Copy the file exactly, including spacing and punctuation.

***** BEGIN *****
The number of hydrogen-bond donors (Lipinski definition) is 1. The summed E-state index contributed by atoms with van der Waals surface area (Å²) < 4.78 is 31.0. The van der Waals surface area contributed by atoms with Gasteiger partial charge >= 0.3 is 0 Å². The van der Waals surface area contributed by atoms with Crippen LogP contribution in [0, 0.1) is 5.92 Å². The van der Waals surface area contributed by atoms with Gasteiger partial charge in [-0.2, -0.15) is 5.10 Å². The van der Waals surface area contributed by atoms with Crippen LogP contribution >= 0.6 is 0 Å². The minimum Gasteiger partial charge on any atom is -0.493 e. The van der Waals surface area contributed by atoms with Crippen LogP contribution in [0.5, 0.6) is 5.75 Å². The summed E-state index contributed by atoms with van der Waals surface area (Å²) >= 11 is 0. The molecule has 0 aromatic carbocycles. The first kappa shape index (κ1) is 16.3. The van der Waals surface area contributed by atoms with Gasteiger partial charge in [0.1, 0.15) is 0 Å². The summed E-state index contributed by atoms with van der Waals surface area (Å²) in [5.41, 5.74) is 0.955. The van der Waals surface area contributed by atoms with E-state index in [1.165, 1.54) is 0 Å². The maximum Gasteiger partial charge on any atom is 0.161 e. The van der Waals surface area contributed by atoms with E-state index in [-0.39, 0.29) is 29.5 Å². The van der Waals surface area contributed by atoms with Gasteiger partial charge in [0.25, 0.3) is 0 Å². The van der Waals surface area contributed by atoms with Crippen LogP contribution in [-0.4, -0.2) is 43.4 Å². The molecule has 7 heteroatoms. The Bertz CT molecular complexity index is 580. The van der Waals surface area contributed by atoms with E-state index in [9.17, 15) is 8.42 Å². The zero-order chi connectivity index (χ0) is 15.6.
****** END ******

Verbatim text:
The number of hydrogen-bond donors (Lipinski definition) is 1. The summed E-state index contributed by atoms with van der Waals surface area (Å²) < 4.78 is 31.0. The van der Waals surface area contributed by atoms with Gasteiger partial charge >= 0.3 is 0 Å². The van der Waals surface area contributed by atoms with Crippen LogP contribution in [0, 0.1) is 5.92 Å². The van der Waals surface area contributed by atoms with Gasteiger partial charge in [-0.2, -0.15) is 5.10 Å². The van der Waals surface area contributed by atoms with Crippen LogP contribution >= 0.6 is 0 Å². The minimum Gasteiger partial charge on any atom is -0.493 e. The van der Waals surface area contributed by atoms with Crippen LogP contribution in [0.5, 0.6) is 5.75 Å². The summed E-state index contributed by atoms with van der Waals surface area (Å²) >= 11 is 0. The molecule has 0 aromatic carbocycles. The first kappa shape index (κ1) is 16.3. The van der Waals surface area contributed by atoms with Gasteiger partial charge in [0.1, 0.15) is 0 Å². The summed E-state index contributed by atoms with van der Waals surface area (Å²) in [5.41, 5.74) is 0.955. The van der Waals surface area contributed by atoms with E-state index in [1.165, 1.54) is 0 Å². The maximum Gasteiger partial charge on any atom is 0.161 e. The van der Waals surface area contributed by atoms with E-state index in [-0.39, 0.29) is 29.5 Å². The van der Waals surface area contributed by atoms with Gasteiger partial charge in [0.25, 0.3) is 0 Å². The van der Waals surface area contributed by atoms with Crippen LogP contribution in [-0.4, -0.2) is 43.4 Å². The molecule has 7 heteroatoms. The Bertz CT molecular complexity index is 580. The van der Waals surface area contributed by atoms with E-state index in [9.17, 15) is 8.42 Å². The zero-order chi connectivity index (χ0) is 15.6.